Lido Finance finished the design for the second version of its protocol, which will bring in support for Ethereum staking withdrawals post-Shanghai and rework the Staking Router in a way that should boost the platform’s level of decentralization.
The plans were presented to the Lido community in a blog post shared with The Block. It will need to be turned into an official proposal and approved in a vote by token holders before it will be implemented.
Lido Version 2.0 will go through six audits that will include providers such as Sigma Prime, ChainSecurity and Oxorio. The security checks will focus on withdrawals, the code for the staking router code and a key ceremony.
The timeline will see a code freeze in February, when the security audits begin. At the end of February, the upgrade will go to a vote on Lido’s governance platform. At the start of March, the upgrade will go live on the Goerli testnet, and the upgrade will go live on mainnet ahead of the Shanghai-Capella (also referred to as Shapella) upgrades.
Speeding up withdrawals
The key part of the upgrade will introduce support for staking withdrawals after the Shanghai-Capella upgrades take place, which are estimated for late March. This will let those who have staked ether (stETH) — Lido’s liquid staking derivative token — unstake it and receive the underlying ether at a 1:1 ratio.
Once this happens, it’s probable that stETH will trade fairly closely to the underlying asset because there’s an arbitrage opportunity between the two. Yet since there’s a time delay in unstaking — from 24 hours to a week — it’s likely there will remain a slight difference in price between the two.
One thing Lido is introducing to speed up withdrawals is a buffer. This makes use of ether that happens to be available and can be withdrawn more quickly. This can be ether that hasn’t yet been staked, spare ether left over from validators that are being exited from the system or validator rewards. If someone makes a withdrawal request and there is ether available in the buffer, that will get paid out to them quickly — avoiding the full withdrawal waiting period.
“The idea is that if you need to withdraw a small amount and that amount exists in the buffer, Lido wouldn’t actually need to exit validators in order to meet that redemption request,” said Lido Finance Master of Validators Isidoros Passadis.
Even though this should speed up some withdrawals, it’s unlikely to fully close the difference between stETH and ETH, according to Passadis. This is because it’s unlikely there will be enough ether in the buffer each day to bring the exchange rate on the secondary market to peg. Instead, he pointed toward traders performing arbitrage as potentially having a bigger effect on keeping the market price close to the underlying asset.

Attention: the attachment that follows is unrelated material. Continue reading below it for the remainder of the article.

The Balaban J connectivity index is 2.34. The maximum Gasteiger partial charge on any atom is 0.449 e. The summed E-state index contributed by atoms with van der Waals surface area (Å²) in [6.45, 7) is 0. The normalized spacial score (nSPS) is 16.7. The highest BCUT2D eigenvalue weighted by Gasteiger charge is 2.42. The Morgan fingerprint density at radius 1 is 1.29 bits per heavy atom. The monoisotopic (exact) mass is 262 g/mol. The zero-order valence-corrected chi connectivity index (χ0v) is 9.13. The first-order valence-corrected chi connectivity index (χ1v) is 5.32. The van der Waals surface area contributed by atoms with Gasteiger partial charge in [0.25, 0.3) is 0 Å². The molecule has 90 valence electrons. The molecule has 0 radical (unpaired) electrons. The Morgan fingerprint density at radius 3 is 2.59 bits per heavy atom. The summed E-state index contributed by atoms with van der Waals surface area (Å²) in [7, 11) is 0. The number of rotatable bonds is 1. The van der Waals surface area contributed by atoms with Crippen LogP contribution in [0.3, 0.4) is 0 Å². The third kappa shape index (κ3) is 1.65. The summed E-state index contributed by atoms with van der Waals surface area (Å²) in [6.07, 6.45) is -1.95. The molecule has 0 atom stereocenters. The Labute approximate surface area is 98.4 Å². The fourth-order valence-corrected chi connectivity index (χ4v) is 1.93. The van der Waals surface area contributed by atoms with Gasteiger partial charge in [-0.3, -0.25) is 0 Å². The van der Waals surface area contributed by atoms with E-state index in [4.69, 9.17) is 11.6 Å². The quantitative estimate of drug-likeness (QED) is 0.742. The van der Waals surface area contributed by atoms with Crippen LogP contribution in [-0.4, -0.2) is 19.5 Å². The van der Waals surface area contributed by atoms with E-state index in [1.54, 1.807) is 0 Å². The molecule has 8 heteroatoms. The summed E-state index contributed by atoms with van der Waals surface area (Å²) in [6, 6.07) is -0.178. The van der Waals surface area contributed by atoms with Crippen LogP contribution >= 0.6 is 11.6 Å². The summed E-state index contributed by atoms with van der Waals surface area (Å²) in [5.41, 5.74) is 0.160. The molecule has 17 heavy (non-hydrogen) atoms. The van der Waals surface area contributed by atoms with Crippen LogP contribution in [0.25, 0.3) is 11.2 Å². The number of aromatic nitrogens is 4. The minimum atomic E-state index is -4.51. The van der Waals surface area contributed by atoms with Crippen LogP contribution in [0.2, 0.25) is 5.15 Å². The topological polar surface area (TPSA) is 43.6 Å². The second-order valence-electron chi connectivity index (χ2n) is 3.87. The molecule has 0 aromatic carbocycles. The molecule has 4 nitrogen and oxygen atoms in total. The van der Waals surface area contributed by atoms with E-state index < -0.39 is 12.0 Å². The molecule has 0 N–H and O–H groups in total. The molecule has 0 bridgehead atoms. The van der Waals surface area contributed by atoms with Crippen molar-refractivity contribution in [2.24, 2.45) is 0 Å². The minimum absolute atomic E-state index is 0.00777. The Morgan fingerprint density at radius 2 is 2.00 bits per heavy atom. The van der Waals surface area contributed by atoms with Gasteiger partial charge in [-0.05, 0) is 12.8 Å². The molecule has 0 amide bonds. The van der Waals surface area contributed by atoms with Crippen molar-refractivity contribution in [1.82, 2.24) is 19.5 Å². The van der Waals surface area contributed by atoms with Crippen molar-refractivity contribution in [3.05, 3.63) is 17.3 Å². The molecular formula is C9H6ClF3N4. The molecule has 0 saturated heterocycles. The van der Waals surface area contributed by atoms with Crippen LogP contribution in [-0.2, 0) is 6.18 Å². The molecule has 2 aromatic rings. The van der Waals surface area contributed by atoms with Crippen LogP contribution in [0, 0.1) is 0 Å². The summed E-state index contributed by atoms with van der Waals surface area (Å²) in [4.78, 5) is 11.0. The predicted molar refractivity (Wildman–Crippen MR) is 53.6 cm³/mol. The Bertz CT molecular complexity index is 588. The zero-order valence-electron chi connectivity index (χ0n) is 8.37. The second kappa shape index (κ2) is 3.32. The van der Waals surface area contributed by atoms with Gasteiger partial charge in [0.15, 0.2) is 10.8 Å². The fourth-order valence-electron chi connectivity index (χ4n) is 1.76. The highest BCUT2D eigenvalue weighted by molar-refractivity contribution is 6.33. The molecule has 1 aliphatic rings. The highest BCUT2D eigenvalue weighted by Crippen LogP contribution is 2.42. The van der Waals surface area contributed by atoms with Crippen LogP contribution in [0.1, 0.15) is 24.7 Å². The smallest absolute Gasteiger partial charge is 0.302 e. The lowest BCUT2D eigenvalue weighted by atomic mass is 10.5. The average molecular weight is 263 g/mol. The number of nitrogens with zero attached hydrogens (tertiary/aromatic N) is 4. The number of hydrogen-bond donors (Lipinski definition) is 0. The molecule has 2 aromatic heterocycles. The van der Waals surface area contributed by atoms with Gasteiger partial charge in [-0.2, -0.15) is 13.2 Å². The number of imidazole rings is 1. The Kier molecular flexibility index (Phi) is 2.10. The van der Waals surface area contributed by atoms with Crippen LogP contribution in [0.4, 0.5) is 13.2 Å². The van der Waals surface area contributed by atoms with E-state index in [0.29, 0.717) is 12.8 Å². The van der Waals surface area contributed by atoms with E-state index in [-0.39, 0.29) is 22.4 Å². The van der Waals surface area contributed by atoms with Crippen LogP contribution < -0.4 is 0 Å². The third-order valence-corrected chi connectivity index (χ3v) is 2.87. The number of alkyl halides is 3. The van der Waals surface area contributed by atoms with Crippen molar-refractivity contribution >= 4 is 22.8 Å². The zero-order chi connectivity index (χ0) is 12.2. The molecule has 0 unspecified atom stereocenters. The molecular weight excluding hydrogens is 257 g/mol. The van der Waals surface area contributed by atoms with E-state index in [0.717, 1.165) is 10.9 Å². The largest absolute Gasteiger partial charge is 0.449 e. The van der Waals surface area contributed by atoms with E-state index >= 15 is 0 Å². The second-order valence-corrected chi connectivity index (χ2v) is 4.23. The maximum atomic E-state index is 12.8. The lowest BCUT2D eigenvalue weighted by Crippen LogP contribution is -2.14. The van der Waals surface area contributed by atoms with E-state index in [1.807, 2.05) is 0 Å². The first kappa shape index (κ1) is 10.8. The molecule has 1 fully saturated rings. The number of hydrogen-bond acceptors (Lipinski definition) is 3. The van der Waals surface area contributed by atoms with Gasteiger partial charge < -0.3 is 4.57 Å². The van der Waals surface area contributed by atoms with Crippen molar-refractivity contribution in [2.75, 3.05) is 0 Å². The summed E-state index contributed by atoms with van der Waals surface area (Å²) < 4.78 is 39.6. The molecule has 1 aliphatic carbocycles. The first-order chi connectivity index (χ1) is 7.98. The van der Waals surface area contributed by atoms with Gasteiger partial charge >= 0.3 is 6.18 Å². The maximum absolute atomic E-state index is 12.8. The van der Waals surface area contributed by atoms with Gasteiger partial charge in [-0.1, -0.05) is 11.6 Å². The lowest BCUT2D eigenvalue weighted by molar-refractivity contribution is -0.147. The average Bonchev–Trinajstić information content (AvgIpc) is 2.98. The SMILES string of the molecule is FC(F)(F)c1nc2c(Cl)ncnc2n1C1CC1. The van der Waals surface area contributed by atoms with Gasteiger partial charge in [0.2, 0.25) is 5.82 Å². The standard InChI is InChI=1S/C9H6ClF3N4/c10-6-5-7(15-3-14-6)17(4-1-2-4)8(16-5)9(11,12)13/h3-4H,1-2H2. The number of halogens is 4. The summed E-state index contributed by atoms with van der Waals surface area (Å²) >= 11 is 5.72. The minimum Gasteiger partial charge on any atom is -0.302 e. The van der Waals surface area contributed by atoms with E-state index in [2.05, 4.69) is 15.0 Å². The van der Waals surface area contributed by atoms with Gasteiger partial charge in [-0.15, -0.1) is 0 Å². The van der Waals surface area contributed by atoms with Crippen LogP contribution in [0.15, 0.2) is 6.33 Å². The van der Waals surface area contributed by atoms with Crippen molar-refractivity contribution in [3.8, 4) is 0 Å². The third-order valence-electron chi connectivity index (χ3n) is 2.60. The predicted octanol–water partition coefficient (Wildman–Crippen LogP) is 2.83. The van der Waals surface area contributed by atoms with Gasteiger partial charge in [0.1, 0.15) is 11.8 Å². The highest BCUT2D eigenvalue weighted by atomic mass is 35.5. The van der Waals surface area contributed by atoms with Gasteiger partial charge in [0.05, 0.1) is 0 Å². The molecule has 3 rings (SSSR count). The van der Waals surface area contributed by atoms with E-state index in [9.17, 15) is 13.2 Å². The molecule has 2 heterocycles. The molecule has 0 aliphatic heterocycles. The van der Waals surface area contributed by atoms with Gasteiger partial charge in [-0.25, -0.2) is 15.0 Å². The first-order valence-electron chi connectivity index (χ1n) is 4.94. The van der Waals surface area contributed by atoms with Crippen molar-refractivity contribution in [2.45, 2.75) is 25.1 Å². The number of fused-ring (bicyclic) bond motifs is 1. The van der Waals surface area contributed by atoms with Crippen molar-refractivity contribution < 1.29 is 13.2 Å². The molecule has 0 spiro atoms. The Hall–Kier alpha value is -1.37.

Passadis also noted that those unstaking their tokens will be able to trade their positions in the queue. He said this might create a secondary market for these positions, that’s neither the main price of stETH with its discount nor a one-to-one conversion. “There’s probably room in that range for another exchange rate which is somewhere in between the two,” he said.
Under normal conditions, the protocol will work under what’s known as Turbo mode. Yet it will also have a Bunker mode, a means of operating under extreme network conditions. Under this scenario, the process of withdrawing ether is slowed down in order to safeguard those making the withdrawals.
Decentralizing Lido with a new Staking Router
Lido’s Version 2.0 will also come with a redesigned Staking Router, the part of the protocol that assigns staking to selected validators.
Currently there’s only one router, and it’s controlled by the Lido DAO. Under the new design, anyone would be able to propose adding a new router that would pass on staking requirements to validators and have a different set up to the official one.
It’s not certain yet whether stakers will be able to choose which router they will be using. The current options are letting them choose or having an opinionated mechanism, which means each router will be allocated a set percentage of staked ether, Passadis said, noting that there is definitely a desire for having optionality.
The new router will allow a wider range of node operators to take part in the Lido protocol. This will include nodes run by solo stakers, small groups and even DAOs. Plus, it could even allow distributed validator sets (like Obol) where validator keys are split up and spread among different entities to take part. Overall, this should help decentralize the Lido protocol.
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